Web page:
Like most other villages in Bosnia, Suhaca can’t move on. It exists in the present, but lives in the past.

Travel Period: July 2012
Length of Stay:
22 days

If the formative years of one’s childhood turn you into the person you become, then I owe everything to Suhaca: the village in Northern Bosnia where I spent the first seven years of my life.

The last time my feet felt the ground of this village – while I still called it home – was in 1992. I was lifted off the front porch by my mother, and placed on top of a tractor with other crying children. In front of us, hundreds of people were walking away from everything they ever knew. With soldiers striding behind us, we marched forward with disquiet, hoping the road ahead didn’t lead into the arms of death.

In 2012, this memory was on my mind when I revisited Suhaca for the first time since the exile that day.

A small village roughly twenty minutes outside Novi Grad (Bosanski Novi), the town and municipality of the region, Suhaca is a settlement founded beside the river Japra, a vein of the main river Sana that flows through Northern Bosnia.

I was in a car with my girlfriend, my father and uncle. I waited patiently to see the village, but each minute swelled like a bruise. We passed Blagaj and I looked out of the window to see if I remembered this place at all. I wanted to recognise the houses, see my extended family, but it all looked outlandish. Like a place from an intense dream.

I expected scars of war when we finally arrived but I didn’t expect to find Suhaca so buried in the past. It wasn’t even a shadow of its former self – the Suhaca before me was now a place of arid desolation. While some houses were occupied, more were abandoned. Shells of homes, stripped of everything when they were looted back in 1992. Not even electrical cables remained, no windows or doors. Some, like the house I grew up in, were destroyed down to the foundation. Like statues, the concrete slabs poked out of green fields all around.

After the war, a lot of families rebuilt their homes. The majority however, never returned. They built their lives elsewhere in Europe and across the world. They only came during summer breaks to appease the appetite for their homeland.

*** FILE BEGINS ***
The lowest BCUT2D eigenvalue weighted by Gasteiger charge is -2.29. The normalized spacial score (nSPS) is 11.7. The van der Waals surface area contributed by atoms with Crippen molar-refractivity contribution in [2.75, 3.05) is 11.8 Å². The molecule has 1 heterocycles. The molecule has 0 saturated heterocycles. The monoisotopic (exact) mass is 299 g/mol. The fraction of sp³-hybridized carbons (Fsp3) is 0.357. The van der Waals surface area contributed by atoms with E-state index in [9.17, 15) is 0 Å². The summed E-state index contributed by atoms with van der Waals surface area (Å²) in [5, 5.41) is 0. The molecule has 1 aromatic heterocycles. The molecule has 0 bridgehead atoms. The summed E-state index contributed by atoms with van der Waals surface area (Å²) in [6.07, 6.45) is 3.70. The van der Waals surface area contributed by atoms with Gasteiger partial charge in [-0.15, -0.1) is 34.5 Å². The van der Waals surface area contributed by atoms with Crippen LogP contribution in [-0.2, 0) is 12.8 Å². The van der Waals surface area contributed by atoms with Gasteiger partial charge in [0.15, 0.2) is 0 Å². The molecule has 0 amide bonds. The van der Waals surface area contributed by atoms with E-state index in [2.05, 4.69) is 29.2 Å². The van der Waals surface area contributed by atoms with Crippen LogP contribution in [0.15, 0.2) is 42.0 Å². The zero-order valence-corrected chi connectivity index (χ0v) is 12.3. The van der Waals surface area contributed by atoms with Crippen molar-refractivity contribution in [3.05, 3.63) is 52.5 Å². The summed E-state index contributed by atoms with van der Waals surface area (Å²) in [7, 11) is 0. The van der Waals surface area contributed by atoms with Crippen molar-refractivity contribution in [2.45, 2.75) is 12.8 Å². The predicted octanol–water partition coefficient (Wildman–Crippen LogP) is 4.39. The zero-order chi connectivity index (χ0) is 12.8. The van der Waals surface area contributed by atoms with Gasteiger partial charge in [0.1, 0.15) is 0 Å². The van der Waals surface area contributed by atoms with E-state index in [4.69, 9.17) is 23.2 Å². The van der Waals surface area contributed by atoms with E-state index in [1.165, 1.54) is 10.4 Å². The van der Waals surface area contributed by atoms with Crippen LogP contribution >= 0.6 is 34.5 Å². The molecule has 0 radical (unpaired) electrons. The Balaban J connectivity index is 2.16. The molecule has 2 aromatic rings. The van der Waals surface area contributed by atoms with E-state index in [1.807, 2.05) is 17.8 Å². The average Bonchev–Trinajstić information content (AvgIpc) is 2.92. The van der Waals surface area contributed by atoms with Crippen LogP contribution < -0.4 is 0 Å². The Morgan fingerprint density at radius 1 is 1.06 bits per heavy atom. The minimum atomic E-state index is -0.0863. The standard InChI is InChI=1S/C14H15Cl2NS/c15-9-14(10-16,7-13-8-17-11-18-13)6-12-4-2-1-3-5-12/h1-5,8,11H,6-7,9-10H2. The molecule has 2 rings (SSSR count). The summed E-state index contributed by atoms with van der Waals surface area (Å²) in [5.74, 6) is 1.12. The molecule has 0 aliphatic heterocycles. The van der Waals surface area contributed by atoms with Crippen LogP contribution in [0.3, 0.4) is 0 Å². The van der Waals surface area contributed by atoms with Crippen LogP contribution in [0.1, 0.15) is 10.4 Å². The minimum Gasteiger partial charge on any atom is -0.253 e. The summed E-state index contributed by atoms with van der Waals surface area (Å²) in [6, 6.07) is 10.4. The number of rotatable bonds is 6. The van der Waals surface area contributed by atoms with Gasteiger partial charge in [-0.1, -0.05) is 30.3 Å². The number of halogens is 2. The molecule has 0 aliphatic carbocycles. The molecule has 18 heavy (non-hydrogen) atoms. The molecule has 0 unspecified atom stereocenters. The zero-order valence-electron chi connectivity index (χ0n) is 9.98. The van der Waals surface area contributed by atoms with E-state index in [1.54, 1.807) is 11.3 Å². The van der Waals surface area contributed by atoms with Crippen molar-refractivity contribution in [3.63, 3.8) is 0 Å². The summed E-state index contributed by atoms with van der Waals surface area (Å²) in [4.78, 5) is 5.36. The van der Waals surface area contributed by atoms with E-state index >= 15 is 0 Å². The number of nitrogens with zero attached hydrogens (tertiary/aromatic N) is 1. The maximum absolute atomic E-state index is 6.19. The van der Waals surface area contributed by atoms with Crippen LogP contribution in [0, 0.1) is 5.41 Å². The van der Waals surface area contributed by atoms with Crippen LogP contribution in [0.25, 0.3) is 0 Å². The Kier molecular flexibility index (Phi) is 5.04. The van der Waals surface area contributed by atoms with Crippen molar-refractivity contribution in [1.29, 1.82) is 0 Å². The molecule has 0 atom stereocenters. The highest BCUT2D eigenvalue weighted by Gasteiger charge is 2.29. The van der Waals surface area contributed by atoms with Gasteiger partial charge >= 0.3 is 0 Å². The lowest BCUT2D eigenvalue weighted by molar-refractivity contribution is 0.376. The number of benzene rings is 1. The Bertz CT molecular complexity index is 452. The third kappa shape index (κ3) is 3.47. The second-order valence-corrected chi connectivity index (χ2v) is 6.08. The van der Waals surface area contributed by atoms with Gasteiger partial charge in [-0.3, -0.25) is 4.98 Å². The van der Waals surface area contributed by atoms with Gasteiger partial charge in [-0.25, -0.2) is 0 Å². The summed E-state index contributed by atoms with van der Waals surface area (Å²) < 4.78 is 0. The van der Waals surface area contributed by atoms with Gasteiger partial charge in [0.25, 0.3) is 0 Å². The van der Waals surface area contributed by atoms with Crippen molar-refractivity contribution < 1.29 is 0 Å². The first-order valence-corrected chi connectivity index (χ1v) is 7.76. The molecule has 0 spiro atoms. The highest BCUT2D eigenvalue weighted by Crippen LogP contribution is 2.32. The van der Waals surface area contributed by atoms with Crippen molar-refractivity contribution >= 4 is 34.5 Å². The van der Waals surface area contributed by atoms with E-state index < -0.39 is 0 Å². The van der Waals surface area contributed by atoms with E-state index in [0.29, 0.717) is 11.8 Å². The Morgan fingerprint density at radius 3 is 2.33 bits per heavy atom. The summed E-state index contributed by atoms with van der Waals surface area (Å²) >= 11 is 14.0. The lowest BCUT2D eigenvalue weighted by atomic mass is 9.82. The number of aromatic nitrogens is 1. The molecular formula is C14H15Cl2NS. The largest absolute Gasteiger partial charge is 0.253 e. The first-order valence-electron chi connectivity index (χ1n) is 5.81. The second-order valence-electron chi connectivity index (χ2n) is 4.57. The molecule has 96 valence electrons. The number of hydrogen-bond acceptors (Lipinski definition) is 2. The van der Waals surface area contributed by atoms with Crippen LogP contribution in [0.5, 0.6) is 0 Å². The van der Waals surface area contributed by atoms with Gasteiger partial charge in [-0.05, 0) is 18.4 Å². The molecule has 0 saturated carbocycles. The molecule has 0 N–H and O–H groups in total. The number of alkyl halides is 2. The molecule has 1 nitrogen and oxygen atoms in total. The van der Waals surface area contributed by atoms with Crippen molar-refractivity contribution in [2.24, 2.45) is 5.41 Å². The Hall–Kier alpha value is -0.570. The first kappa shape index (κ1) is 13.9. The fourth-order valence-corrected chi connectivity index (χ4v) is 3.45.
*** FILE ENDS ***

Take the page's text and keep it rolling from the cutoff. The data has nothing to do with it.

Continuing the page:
The few that did return, attempted to reestablish their lives with the support of the Diaspora. But their lives were of a futile existence.

Suhaca, like most other villages in Bosnia, can’t move on. It exists in the present, but lives in the past. The future doesn’t interest it because it doesn’t have one.

Still, even with this sad sight before me, I became drawn to its geography. Unlike the villages closer to Novi Grad, Suhaca was isolated, hilly and secluded. The main road split nature and civilization in two. Human life with its houses, farms and livestock was on the left, closer to the river Japra, while the untouched forest was on the right.

Our house, which my uncle rebuilt as a holiday home, was one of the first you see upon entering the village. Built on sloped land, it looked down onto the extended fields beside the river and up, onto the towering forest.

After a week of strolling about, visiting families and hearing stories, I suddenly recalled the path I used to take into the forest as a child. The access was just a little further from our house and my girlfriend and I decided to take a walk. My father protested, asking us to reconsider. He feared there might be land mines.

With sticks in our hands, we mustered the courage and walked all the way up, emerging on top of the hill. The view looked over the entire village and beyond. I gazed at the distant meadows and felt it’s silence speak of rest.

I attempted to see if I could love nature as profoundly as Peter Camendzind did in Hermann Hesse’s first novel. I wanted to peer more greedily into the hidden truths that places such as this carried. Like him, I wanted to love valleys before me like a person. To listen to them like one listens to the voice of one’s lover. But I didn’t. I was consumed with deep hatred. I knew the truths these meadows hid, but I couldn’t see them any longer.

It became apparent to me the longer I stayed in Suhaca, the less I connected with it – only it’s past. The valley green like emerald stones. Hills curved like perfect circles. Mosques with shiny minarets. Lush forests and blooming trees. It was all beauty, waiting to be appreciated by someone else.

The weeks ahead only brought me closer to an understanding I needed to feel; that I, now a proud resident of Melbourne, was once a peasant from this small village. A boy of intemperate behaviour, drawn to trouble and mischief.

During my childhood, Suhaca was the entirety of my world. Nothing existed outside of it except for its neighbouring villages. Toil and labour were the things that made its existence. I was a happy child until that day.

Suhaca now represents the state of being a child for me. Unlike a foreign city I have no relationship with, this village’s beauty I cannot fully articulate. We are bound closely with too sentimental of an experience. It bears the essence of my childhood. It holds, in its hands, the first word I ever spoke, the first time I walked and the first time I fell. It holds the first tears I cried in pain and the first tears I cried in fear.

I enjoyed every second I spent there but I could only see it for what it was: a spot on earth that forged the foundation of my character.

Maybe you might see it, for what it actually is.


Ennis Cehic